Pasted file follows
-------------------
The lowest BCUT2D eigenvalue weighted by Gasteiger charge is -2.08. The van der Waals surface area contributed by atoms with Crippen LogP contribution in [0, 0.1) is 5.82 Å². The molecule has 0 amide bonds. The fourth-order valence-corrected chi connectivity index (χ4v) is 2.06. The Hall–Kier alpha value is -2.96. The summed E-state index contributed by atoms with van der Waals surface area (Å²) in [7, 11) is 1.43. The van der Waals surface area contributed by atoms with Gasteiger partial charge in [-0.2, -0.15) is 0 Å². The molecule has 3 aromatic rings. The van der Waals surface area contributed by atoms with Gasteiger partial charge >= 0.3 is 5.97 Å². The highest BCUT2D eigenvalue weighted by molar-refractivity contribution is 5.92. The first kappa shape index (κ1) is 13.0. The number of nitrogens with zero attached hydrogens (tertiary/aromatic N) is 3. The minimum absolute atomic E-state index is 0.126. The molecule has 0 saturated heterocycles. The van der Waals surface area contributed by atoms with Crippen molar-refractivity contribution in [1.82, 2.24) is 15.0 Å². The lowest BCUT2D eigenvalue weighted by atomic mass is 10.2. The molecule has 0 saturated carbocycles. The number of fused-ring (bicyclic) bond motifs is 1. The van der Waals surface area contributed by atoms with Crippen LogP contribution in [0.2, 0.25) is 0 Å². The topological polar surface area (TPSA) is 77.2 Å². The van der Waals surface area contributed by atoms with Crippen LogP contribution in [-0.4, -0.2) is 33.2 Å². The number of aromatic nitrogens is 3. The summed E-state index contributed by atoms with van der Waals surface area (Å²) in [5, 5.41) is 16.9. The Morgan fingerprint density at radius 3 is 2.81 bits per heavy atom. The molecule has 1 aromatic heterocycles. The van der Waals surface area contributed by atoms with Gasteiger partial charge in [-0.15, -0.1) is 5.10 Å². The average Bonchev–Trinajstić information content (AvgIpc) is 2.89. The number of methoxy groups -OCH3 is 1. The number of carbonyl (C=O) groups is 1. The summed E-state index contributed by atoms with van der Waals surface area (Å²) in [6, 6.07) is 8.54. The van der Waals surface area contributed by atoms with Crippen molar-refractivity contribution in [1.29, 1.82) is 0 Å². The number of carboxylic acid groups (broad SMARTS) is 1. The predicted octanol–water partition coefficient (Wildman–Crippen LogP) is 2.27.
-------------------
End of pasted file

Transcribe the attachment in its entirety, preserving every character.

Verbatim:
The lowest BCUT2D eigenvalue weighted by Gasteiger charge is -2.08. The van der Waals surface area contributed by atoms with Crippen LogP contribution in [0, 0.1) is 5.82 Å². The molecule has 0 amide bonds. The fourth-order valence-corrected chi connectivity index (χ4v) is 2.06. The Hall–Kier alpha value is -2.96. The summed E-state index contributed by atoms with van der Waals surface area (Å²) in [7, 11) is 1.43. The van der Waals surface area contributed by atoms with Gasteiger partial charge in [-0.2, -0.15) is 0 Å². The molecule has 3 aromatic rings. The van der Waals surface area contributed by atoms with Gasteiger partial charge >= 0.3 is 5.97 Å². The highest BCUT2D eigenvalue weighted by molar-refractivity contribution is 5.92. The first kappa shape index (κ1) is 13.0. The number of nitrogens with zero attached hydrogens (tertiary/aromatic N) is 3. The minimum absolute atomic E-state index is 0.126. The molecule has 0 saturated heterocycles. The van der Waals surface area contributed by atoms with Crippen molar-refractivity contribution in [1.82, 2.24) is 15.0 Å². The lowest BCUT2D eigenvalue weighted by atomic mass is 10.2. The molecule has 0 saturated carbocycles. The number of fused-ring (bicyclic) bond motifs is 1. The van der Waals surface area contributed by atoms with Crippen LogP contribution in [0.2, 0.25) is 0 Å². The topological polar surface area (TPSA) is 77.2 Å². The van der Waals surface area contributed by atoms with Crippen LogP contribution in [-0.4, -0.2) is 33.2 Å². The number of aromatic nitrogens is 3. The summed E-state index contributed by atoms with van der Waals surface area (Å²) in [5, 5.41) is 16.9. The Morgan fingerprint density at radius 3 is 2.81 bits per heavy atom. The molecule has 1 aromatic heterocycles. The van der Waals surface area contributed by atoms with Gasteiger partial charge in [-0.15, -0.1) is 5.10 Å². The average Bonchev–Trinajstić information content (AvgIpc) is 2.89. The number of methoxy groups -OCH3 is 1. The number of carbonyl (C=O) groups is 1. The summed E-state index contributed by atoms with van der Waals surface area (Å²) in [6, 6.07) is 8.54. The van der Waals surface area contributed by atoms with Crippen molar-refractivity contribution in [1.29, 1.82) is 0 Å². The number of carboxylic acid groups (broad SMARTS) is 1. The predicted octanol–water partition coefficient (Wildman–Crippen LogP) is 2.27.